The band's repertoire your favourite melody


Senan Molony

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Jun 28, 1998
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Was it Mrs Cardeza felt a chill every time later in life she heard the Bacarolle from the Tales of Hoffman?
The band was playing it on the evening the Titanic sank. A beautiful composition by Jacques Offenbach. Loved hearing it on the radio today on the way to work. Summed up that era of gorgeous idleness. We need more idleness!
Think they also had Balfe's "Bohemian Girl" on the Titanic band's play list. Joan Sutherland's interpretation of "I dreamt I dwelt in marble halls" is to my mind simply exquisite.
Go on then - what's your all-star pick from the Titanic band's playlist... and why?
 

Jim Kalafus

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Dec 3, 2000
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Senan- It was the Countess of Rothes who felt the chill, or so says Walter Lord in the Afterwards of ANTR. Tales of Hoffman, incidentally, is the subect of yet another of those hard to swallow psychic coincidence stories, as the Ring Theatre in Vienna burned with the loss of 850 lives on 8 December 1881 during a performance and it was supposedly the last piece of after dinner music played on the Titanic. A certain breed of "journalist" have taken those two incidents, added a bunch of impossible-to-verify smaller tragedies, and come up with "the cursed opera." For me, two tragedies in a 119 year time frame hardly constitute a curse. I've always had a warm spot for Les Contes de Hoffman, so I favor the that as the all-star choice.
 
Mar 20, 2000
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I think Irving Berlin's big hit "Alexander's Ragtime Band" must have been played by the Titanic's band at some point during the voyage, if not in fact on the ship's last night afloat.

To me the tune - youthful, optimistic, slightly bawdy - is symbolic of the change in the social air in the second decade of the 20th century. Automobiles and electricity, motion pictures and phonographs were swiftly becoming part of even average people's daily existence. Manners were relaxing, dancing was fast and fun, clothes were paring down, the popular media was encroaching.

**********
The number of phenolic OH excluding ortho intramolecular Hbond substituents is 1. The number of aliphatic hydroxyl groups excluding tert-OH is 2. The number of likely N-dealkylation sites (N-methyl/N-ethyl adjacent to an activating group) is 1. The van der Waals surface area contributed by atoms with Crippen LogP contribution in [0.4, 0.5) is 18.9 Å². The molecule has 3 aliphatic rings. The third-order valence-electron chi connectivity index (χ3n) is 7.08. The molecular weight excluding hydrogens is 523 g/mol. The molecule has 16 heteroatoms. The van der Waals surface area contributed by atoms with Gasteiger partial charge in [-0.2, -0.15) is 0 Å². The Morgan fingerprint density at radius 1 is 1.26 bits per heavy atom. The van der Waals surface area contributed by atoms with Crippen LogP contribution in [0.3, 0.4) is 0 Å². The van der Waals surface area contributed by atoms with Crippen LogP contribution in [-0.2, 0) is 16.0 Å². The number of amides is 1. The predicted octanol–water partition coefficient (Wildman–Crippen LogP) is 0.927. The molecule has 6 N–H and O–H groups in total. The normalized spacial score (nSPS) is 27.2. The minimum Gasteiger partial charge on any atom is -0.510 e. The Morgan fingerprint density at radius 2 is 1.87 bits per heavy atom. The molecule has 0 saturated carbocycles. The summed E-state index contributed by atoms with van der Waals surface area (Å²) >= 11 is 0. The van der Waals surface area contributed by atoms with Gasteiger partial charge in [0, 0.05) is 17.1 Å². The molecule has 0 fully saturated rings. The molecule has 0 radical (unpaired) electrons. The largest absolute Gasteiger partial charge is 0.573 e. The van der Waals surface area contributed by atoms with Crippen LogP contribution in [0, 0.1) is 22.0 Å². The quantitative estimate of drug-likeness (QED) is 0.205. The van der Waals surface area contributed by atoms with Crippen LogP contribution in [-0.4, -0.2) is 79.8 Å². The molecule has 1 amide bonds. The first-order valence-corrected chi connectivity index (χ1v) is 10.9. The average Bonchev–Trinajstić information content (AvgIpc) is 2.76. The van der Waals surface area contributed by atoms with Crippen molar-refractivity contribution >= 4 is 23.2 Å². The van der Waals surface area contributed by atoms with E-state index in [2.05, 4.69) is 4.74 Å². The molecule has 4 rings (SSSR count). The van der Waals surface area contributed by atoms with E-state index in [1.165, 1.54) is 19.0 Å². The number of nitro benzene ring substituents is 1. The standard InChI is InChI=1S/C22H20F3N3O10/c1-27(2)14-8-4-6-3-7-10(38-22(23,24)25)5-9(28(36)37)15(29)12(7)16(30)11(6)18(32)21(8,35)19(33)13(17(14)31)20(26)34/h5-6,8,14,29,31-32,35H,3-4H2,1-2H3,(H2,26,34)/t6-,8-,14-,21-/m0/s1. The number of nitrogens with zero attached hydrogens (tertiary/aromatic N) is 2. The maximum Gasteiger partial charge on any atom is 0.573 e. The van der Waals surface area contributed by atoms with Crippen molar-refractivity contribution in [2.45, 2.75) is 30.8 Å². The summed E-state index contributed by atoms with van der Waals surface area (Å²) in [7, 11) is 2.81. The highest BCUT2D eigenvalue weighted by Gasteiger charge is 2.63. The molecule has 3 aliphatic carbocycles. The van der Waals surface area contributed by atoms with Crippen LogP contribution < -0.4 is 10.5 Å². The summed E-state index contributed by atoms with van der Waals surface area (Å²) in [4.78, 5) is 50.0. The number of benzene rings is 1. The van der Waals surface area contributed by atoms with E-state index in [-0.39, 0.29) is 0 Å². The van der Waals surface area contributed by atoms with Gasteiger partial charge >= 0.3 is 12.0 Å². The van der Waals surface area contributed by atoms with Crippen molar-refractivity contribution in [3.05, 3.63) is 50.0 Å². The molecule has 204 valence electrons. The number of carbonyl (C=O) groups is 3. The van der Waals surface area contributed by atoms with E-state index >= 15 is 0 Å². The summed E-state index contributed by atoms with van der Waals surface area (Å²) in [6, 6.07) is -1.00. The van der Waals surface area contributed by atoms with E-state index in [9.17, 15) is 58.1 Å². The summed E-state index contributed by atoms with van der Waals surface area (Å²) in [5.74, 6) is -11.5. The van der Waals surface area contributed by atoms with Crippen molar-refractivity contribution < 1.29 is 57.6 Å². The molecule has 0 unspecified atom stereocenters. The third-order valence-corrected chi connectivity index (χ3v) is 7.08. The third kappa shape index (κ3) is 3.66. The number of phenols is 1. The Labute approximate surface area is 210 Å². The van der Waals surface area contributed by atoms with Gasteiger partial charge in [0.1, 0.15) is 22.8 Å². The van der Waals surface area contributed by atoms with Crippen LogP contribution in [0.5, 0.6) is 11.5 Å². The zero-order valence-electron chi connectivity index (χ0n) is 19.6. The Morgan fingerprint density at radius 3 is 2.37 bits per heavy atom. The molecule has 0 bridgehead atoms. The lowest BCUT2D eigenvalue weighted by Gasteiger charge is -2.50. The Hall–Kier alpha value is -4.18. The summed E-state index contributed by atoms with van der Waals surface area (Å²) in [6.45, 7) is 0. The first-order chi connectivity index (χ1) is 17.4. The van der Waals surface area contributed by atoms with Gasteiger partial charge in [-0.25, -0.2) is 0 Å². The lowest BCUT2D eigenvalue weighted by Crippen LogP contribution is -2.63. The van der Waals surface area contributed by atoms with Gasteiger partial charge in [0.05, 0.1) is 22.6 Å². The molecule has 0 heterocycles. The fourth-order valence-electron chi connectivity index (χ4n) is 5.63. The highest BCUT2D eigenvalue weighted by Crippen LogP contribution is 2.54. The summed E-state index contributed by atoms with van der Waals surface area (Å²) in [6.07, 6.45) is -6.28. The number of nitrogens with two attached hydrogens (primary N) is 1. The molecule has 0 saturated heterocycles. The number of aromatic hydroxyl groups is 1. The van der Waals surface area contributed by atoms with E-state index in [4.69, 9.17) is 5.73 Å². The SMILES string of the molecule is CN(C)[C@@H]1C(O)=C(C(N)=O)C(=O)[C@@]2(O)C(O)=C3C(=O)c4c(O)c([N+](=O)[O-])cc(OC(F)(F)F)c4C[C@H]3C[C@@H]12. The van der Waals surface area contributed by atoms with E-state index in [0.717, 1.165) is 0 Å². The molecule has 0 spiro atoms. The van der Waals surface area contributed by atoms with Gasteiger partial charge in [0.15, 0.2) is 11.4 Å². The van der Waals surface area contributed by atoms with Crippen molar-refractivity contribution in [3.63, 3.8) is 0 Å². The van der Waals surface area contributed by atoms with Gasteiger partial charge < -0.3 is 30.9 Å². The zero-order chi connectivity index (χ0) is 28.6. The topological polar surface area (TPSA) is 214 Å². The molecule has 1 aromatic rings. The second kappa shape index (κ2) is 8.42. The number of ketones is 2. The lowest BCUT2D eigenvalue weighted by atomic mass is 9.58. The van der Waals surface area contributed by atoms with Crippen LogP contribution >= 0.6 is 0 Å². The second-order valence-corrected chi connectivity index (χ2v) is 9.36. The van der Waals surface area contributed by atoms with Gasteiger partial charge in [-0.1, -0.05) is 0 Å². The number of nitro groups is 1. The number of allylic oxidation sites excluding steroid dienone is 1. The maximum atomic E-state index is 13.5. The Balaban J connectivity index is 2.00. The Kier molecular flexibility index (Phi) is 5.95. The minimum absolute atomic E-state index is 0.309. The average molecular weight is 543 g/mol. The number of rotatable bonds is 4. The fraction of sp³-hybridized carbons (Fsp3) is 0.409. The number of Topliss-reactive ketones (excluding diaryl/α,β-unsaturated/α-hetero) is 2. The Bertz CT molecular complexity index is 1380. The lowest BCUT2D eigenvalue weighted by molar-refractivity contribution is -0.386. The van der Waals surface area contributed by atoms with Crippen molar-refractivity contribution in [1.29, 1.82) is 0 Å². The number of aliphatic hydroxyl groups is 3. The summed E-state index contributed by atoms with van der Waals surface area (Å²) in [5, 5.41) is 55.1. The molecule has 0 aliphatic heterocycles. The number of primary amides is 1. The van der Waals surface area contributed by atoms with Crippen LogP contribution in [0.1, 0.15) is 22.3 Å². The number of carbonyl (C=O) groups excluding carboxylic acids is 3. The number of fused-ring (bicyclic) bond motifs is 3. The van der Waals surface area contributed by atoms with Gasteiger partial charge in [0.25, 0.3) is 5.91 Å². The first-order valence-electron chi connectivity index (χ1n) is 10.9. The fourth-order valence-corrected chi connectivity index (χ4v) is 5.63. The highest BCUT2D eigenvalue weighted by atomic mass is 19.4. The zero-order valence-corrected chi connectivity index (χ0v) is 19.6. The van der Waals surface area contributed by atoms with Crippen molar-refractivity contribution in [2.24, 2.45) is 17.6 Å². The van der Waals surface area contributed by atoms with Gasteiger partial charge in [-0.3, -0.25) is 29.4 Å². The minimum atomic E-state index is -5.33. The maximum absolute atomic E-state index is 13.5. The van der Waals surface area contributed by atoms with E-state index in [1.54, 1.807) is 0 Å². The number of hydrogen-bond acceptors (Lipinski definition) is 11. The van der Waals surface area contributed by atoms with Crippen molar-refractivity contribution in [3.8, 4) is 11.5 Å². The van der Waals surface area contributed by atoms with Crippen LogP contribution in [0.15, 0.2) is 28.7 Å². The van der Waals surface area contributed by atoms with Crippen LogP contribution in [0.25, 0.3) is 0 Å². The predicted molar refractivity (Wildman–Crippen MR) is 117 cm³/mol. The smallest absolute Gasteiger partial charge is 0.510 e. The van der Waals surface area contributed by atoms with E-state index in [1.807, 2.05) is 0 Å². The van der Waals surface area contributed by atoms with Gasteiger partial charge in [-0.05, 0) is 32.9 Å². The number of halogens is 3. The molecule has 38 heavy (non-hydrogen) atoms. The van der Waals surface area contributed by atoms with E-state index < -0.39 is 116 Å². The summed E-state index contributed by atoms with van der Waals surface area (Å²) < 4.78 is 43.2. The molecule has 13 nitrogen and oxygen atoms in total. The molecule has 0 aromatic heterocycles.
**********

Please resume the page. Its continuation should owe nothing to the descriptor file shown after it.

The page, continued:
A war was to ravage that generation but upbeat songs by Berlin & other up-n-coming ragtime/jazz composers were not silenced. They were needed more than ever to lift the world from the sorrow of the trenches.

"Alexander's Ragtime Band" went through several renditions in the teens & 20s, sung by various artistes - Ethel Levey, Sophie Tucker - but I've always been fond of Bessie Smith's 1927 recorded version.

I'm sure Berlin's 1911-12 original was different from Bessie's bellowing interpretation but the spirit must have been similar.

I've wondered what effect such a snappy ditty might have had on confused, anxious crowds milling about in the midnight cold of the sinking Titanic's boat deck that April 14. Would they have been encouraged? Or would it have made them more nervous? To me the fast pace of the song has always been intoxicating but if I were standing worried on a tilting deck in the middle of the ocean, I think it would have made me jumpy.

I like to think that this happy song was not among the ill-fated band's repertoire during the sad events of that night. I hope they played something more dignified. I want to envision "Alexander's Ragtime Band" being played in the warmth of the lounge during a concert, where everyone was happy and laughing and joking and the terrible fate that awaited them was still a long time to come.

Randy
 
Aug 29, 2000
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Eternal Father Strong to Save or The Navy Hymn unlocks my tearducts every time- the words sum up the perils faced by all those who would go down to the sea in ships. My Dad was career Navy- and every Sunday at Annapolis I would listen to the midshipmen close each service with it in the Naval Academy Chapel. My Sis and husband were also Navy and I ran away twice to join up myself- so it is very special to me- and so fitting to have been sung in the day's Sunday service aboard Titanic. I am sure Capt. Smith must have loved it- and I can visualize him singing it.
 

Jim Kalafus

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Randy- Yes, that Bessie Smith rendition of Alexander's Ragtime band was something, wasn't it? Probably far from the arrangement used on the Titanic, but amongst the best. According to Walter Lord, a number of survivors specifically remembered "Alexander" being played 'though he didn't say by whom or at what stage of the sinking it was heard. And, if the arrangement used was anything like that on the Titanic CD by Ian Whitcomb, it would have been FAR from intoxicating and closer to soothing than would have been the more common fast arrangements- the musicians were playing for, and had been playing for, the predominantly middle-aged or elderly (and presumably conservative) First Class passengers and I think that the bland take on the CD is probably a good reflection of the approach that would have been taken. As a fan of the song I agree with you, I'd rather that it had been played in a happier context.